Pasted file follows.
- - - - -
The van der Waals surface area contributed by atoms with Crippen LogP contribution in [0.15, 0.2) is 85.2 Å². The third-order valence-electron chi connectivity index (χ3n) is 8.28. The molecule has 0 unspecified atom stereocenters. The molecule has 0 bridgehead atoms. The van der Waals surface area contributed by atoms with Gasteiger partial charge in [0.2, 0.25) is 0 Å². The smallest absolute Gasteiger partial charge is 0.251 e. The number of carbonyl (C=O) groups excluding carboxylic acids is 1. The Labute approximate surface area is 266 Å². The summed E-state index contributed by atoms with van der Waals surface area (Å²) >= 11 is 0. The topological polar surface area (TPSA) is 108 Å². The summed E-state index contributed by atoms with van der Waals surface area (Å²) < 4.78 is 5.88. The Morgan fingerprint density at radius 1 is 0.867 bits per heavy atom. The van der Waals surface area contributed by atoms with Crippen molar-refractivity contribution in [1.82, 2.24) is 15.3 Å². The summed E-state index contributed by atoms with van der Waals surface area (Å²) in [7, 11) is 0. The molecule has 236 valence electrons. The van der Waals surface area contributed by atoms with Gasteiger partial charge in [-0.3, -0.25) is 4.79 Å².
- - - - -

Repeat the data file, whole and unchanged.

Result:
The van der Waals surface area contributed by atoms with Crippen LogP contribution in [0.15, 0.2) is 85.2 Å². The third-order valence-electron chi connectivity index (χ3n) is 8.28. The molecule has 0 unspecified atom stereocenters. The molecule has 0 bridgehead atoms. The van der Waals surface area contributed by atoms with Gasteiger partial charge in [0.2, 0.25) is 0 Å². The smallest absolute Gasteiger partial charge is 0.251 e. The number of carbonyl (C=O) groups excluding carboxylic acids is 1. The Labute approximate surface area is 266 Å². The summed E-state index contributed by atoms with van der Waals surface area (Å²) >= 11 is 0. The topological polar surface area (TPSA) is 108 Å². The summed E-state index contributed by atoms with van der Waals surface area (Å²) < 4.78 is 5.88. The Morgan fingerprint density at radius 1 is 0.867 bits per heavy atom. The van der Waals surface area contributed by atoms with Crippen molar-refractivity contribution in [1.82, 2.24) is 15.3 Å². The summed E-state index contributed by atoms with van der Waals surface area (Å²) in [7, 11) is 0. The molecule has 236 valence electrons. The van der Waals surface area contributed by atoms with Gasteiger partial charge in [-0.3, -0.25) is 4.79 Å².